Back in my BMX days we kids used to ride all around town like little hoodlums. I was the first of my crew of friend to be able to ride a wheelie the entire length of our grocery store parking lot in town, and let me tell you this thing is longer than a football field! By the time you get to the other side your hauling a$$ on the pedals

Good ole days

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Re: Drew12345 Trek Fuel Ex7, BBSHD, Battery in Saddle

Post by drew12345 » Nov 02 2016 7:35am

Maybe I'm trying to make myself feel young again by attempting this...lol

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Re: Drew12345 Trek Fuel Ex7, BBSHD, Battery in Saddle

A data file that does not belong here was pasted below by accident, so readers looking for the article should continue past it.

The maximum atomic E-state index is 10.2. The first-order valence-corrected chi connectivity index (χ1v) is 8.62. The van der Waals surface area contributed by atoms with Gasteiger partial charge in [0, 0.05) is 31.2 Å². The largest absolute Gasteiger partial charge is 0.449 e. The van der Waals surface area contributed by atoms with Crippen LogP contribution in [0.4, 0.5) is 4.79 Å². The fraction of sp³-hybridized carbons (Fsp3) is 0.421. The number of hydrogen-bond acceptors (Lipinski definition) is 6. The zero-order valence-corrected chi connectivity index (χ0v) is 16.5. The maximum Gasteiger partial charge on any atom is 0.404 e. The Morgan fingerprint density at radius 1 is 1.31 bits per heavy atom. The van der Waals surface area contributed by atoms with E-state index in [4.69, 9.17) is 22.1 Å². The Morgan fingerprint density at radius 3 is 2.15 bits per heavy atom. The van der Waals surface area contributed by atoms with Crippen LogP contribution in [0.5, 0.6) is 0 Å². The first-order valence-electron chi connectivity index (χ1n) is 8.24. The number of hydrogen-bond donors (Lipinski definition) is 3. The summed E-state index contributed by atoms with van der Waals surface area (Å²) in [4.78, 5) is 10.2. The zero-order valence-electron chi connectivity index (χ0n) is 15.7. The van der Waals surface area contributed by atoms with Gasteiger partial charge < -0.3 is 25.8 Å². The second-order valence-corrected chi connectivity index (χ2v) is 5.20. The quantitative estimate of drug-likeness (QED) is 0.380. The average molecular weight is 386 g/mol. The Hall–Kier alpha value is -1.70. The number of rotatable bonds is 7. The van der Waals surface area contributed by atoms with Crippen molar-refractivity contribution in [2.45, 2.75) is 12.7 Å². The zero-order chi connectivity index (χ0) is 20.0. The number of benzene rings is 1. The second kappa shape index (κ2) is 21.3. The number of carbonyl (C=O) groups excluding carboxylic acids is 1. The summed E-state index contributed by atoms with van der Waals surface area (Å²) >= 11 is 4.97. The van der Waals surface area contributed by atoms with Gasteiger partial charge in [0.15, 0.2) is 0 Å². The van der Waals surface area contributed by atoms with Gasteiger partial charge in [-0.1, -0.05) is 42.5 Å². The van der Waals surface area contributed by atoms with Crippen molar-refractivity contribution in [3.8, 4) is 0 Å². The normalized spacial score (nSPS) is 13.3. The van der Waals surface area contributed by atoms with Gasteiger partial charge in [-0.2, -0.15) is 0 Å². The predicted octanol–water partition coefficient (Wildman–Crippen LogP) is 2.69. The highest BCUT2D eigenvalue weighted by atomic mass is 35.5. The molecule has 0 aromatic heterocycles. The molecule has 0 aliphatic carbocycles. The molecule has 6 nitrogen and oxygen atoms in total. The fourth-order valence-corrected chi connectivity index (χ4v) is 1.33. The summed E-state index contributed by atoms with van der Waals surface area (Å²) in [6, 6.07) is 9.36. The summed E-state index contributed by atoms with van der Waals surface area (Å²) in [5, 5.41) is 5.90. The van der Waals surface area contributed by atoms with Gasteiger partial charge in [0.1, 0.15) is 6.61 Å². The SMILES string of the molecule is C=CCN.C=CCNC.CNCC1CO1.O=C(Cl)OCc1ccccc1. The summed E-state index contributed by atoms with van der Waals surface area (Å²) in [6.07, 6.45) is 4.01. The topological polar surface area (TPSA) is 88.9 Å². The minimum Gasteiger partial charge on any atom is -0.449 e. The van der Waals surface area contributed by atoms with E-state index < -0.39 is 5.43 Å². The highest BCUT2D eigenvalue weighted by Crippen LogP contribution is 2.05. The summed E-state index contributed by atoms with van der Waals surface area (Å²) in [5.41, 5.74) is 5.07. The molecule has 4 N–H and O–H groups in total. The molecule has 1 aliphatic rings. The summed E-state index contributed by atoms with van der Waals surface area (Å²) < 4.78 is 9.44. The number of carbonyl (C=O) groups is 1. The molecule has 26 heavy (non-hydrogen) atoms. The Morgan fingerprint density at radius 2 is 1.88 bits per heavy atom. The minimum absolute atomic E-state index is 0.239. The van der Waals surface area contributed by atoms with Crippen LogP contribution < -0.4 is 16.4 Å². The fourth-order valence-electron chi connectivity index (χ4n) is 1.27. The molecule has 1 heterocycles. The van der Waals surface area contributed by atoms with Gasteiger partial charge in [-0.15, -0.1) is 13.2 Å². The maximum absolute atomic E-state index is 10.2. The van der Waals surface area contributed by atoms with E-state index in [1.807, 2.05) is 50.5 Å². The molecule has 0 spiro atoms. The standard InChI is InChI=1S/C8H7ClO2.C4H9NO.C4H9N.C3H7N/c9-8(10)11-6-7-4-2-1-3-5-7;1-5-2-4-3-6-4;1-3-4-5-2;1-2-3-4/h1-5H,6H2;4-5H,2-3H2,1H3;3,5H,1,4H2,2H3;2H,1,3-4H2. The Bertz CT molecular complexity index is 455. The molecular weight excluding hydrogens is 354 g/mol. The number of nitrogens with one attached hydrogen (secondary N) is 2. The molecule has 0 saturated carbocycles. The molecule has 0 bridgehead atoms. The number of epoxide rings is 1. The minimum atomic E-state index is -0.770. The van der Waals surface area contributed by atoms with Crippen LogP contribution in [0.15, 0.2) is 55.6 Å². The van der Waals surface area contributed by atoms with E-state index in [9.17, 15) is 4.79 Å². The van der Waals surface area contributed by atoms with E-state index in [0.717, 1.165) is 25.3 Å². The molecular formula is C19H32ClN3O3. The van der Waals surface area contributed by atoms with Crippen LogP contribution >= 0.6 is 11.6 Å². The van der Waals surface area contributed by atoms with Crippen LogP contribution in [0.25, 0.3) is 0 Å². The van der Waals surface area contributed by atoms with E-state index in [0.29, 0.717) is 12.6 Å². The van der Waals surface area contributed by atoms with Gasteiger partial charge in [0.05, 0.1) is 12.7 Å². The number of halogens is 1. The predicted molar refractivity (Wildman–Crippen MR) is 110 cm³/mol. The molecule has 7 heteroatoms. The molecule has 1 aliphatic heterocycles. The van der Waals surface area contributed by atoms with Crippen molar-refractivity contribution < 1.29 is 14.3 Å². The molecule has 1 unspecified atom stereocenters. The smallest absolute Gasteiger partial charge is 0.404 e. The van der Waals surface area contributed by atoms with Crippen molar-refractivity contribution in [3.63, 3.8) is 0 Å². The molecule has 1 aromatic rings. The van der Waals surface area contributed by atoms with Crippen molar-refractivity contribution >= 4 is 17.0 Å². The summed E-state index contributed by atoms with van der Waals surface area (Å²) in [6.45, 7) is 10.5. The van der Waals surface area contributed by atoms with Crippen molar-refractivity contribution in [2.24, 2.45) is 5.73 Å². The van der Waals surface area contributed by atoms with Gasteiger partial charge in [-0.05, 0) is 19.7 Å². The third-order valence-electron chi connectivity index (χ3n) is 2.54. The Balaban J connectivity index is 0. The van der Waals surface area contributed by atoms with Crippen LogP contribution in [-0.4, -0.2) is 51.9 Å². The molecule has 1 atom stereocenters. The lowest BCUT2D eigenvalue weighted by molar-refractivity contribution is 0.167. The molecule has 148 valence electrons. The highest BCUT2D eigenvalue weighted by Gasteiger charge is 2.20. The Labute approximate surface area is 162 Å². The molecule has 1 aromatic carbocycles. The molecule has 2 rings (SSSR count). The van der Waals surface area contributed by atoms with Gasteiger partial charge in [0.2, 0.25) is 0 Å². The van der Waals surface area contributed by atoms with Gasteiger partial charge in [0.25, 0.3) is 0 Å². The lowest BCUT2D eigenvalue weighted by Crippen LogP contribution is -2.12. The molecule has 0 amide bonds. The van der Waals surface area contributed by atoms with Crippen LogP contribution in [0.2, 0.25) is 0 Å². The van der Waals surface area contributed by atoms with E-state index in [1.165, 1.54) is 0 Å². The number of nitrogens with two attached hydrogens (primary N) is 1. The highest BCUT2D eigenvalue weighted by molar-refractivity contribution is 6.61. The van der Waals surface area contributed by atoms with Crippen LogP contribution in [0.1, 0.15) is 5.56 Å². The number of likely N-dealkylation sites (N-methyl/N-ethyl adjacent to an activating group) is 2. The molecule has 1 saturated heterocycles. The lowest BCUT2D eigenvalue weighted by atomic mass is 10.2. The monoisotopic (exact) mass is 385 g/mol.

Post by MrDude_1 » Nov 02 2016 7:44am

There are 2 kinds of wheelies. Balance point, and power wheelie.
Balance point wheelie, you lift up the front very high, and you can maintain the same speed, pedal or coast... you are riding on one wheel.
power wheelie, you dont have the front up quite as high, and you have to keep pedaling a little faster to keep it up until you cant go faster and you drop the front.

Balance point wheelies are harder to learn, because you have to trust yourself, trust the back brake to catch if you go too far, and its just unnatural feeling at first.
On a normal bicycle, you just have to learn to trust your rear brake as you go over backwards, and not bail with your feet down everytime you lift the front too high... on motorcycles this is easier to avoid since you're going much faster. lol.